Impact evaluation

Theoretical concepts

The Evaluating Societal Impact team describes the theoretical concepts that are important to keep in mind when we discuss impact evaluation as an instrument for learning and improvement at Erasmus University Rotterdam. 

Evaluation is a systematic way of reflecting on and assessing the value of what is being done (i.e. a project, a programme, an event). Evaluation is commonly interpreted as an end product or an activity taking place at the end of a project. However evaluation can also be considered as a process, taking place across all phases of a project, used to determine what has happened and whether the initial aims of the project have been carried out and achieved. Evaluation can do more than assess and measure; it helps set the stage for a culture of learning, change and improvement.

We put the development and learning process central (formative evaluation), instead of looking back and assessing completed work (summative evaluation). In accordance with the state of the art in the field and the recently updated Strategy Evaluation Protocol (SEP), impact assessment is then part of a strategic approach in which impact ambitions, activities, evaluation and learning are intertwined. This entails a shift from impact as something that just happens – a welcome, but accidental by-product – towards impact as an explicit goal for which specific actions are taken and a stimulating environment is provided.

Guiding principles

Based on our expertise and knowledge, the ESI team has formulated ten guiding principles for the evaluation of societal impact of research:

  1. Societal impact occurs when research helps society deal with the challenges it faces;
  2. An impact-driven university knows about, supports and promotes the societal impact of its research;
  3. Clear strategies enable research to increase its impact;
  4. Impact assessment is part of a learning process that aims to reflect on and improve strategies for achieving impact;
  5. Impact is assessed in light of the impact ambition and strategy of the project or group concerned;
  6. Ambitions for impact specify goals, target groups and interaction mechanisms (theory of change);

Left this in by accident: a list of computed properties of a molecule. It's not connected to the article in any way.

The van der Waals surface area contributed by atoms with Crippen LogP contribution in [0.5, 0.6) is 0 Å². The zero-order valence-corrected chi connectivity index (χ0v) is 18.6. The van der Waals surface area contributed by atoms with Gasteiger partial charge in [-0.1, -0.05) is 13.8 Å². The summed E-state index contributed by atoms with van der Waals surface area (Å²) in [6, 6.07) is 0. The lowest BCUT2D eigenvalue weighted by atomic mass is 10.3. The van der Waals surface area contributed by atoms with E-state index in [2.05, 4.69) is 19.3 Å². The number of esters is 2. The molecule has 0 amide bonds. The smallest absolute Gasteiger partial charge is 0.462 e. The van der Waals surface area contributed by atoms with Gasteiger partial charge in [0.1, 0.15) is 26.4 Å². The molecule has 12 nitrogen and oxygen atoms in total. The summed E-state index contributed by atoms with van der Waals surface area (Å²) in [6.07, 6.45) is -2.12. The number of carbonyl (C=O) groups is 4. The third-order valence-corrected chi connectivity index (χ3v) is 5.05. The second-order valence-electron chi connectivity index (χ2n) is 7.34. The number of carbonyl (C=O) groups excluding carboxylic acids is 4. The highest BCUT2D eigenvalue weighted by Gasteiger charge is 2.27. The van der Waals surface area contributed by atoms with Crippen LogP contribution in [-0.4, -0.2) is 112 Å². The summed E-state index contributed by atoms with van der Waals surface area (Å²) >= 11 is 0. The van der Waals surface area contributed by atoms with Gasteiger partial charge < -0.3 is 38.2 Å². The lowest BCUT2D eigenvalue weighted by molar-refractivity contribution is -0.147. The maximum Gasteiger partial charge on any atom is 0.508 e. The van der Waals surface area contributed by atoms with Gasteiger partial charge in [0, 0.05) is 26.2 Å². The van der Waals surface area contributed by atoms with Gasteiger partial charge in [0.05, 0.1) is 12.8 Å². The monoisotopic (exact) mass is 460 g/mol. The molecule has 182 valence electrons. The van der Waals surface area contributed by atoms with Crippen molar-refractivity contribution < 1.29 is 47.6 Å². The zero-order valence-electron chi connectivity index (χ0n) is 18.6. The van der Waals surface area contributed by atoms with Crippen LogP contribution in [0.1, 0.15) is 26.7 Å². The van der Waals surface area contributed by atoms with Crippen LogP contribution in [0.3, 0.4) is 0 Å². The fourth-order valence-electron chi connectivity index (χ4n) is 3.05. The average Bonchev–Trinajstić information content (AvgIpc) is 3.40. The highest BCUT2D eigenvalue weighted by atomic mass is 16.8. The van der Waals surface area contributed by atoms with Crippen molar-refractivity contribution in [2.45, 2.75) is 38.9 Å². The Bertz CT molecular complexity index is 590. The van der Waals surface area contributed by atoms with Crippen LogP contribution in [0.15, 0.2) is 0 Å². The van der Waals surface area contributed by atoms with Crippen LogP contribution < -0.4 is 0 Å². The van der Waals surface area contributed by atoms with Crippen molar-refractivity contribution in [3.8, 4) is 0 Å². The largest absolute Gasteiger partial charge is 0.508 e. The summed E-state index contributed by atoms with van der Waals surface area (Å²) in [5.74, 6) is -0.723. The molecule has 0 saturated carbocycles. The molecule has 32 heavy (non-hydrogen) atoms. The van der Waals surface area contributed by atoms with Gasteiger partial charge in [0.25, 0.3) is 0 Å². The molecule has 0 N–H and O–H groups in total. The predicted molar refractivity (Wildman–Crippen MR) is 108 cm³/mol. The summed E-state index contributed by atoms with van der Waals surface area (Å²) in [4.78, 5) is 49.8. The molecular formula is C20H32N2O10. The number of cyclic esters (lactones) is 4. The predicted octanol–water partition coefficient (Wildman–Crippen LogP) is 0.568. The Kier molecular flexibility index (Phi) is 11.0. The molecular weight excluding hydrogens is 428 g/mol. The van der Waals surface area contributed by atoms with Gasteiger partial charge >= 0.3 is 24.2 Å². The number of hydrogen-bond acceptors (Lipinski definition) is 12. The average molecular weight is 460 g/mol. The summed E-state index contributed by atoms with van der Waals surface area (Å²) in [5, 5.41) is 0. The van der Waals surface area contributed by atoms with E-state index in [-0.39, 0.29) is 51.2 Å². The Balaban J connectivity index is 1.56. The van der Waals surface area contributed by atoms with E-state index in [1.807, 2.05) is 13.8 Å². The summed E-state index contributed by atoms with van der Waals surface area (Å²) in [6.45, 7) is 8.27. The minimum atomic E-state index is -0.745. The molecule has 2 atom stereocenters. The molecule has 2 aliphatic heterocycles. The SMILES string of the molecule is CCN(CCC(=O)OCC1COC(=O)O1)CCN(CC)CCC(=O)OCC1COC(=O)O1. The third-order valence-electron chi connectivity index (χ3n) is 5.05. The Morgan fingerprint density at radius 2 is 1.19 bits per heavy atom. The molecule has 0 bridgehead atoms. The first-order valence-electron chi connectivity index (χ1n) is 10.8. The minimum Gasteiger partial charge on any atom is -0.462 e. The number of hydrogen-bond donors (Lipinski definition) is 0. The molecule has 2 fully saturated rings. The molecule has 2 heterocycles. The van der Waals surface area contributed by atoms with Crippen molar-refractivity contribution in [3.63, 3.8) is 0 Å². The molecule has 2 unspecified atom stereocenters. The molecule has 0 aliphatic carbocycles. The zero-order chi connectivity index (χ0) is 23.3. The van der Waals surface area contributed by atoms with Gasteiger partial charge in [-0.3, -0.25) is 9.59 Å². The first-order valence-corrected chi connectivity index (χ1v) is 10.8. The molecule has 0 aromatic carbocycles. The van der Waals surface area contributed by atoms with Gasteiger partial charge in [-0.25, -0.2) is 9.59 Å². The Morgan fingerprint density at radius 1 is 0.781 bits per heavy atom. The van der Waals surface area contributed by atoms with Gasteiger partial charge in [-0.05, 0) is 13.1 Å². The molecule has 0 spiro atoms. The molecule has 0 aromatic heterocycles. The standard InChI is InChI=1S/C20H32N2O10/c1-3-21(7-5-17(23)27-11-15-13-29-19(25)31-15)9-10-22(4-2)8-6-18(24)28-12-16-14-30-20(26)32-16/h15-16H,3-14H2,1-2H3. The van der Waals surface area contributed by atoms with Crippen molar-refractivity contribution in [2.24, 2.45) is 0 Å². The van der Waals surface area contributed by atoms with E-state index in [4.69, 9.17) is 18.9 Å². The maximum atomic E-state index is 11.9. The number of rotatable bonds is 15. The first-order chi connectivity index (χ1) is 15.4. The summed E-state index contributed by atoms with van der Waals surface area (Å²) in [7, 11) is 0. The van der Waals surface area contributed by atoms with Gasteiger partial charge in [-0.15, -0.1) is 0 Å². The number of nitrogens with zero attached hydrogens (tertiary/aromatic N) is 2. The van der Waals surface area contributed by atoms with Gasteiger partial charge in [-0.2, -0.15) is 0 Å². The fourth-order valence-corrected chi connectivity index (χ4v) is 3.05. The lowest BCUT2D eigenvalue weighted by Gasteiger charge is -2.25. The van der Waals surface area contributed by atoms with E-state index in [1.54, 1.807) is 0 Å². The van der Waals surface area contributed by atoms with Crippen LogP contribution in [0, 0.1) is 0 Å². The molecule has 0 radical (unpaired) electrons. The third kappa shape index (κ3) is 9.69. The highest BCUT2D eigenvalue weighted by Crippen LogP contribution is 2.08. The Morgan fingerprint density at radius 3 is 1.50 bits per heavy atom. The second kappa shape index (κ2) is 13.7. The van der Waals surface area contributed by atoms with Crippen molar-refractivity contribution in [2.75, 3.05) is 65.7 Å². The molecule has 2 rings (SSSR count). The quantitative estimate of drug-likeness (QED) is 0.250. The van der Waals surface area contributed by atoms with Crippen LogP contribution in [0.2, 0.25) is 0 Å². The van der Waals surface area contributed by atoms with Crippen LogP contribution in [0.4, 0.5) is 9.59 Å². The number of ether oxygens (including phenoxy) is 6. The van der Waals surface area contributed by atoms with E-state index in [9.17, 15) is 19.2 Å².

7. Evaluation combines narratives (productive interactions + impact pathways) and context-specific indicators;
  8. Evaluation also maps how the institutional environment supports and facilitates the creation of impact;
  9. Stakeholders from society play an active role in creating ambitions for, and assessing, societal impact;
  10. By 2024, impact ambitions, activities and assessments are embedded in ongoing processes so that evaluating societal impact is part of a learning, responsible and inclusive organization;

Underpinning these guiding principles are core concepts. In the drop down menu below each core concept is described including signposts to relevant practical information in the rough guide section of this website.

Understanding our societal impact is important because EUR is undertaking a transition towards an impact-driven university. But it is also a challenge because it requires deep reflection and continuous dialogue at all levels of the organization, for example about the question what ‘positive’ impact consists of. 

Many different definitions of societal impact circulate in the academic world and beyond. Ultimately, as a university we create societal impact when our core activities contribute to a better understanding of societal challenges and the capacity to deal with them. The ESI project does not aim to implement one authoritative definition for the entire university, as the types of impact differ significantly between and within disciplines and research projects. 

Instead, we provide a list of characteristics of societal impact so that impact ambitions, strategies and activities can be developed appropriate for the various domains and levels within the EUR. 

  • contribute to positive change in societal challenges, either directly or indirectly;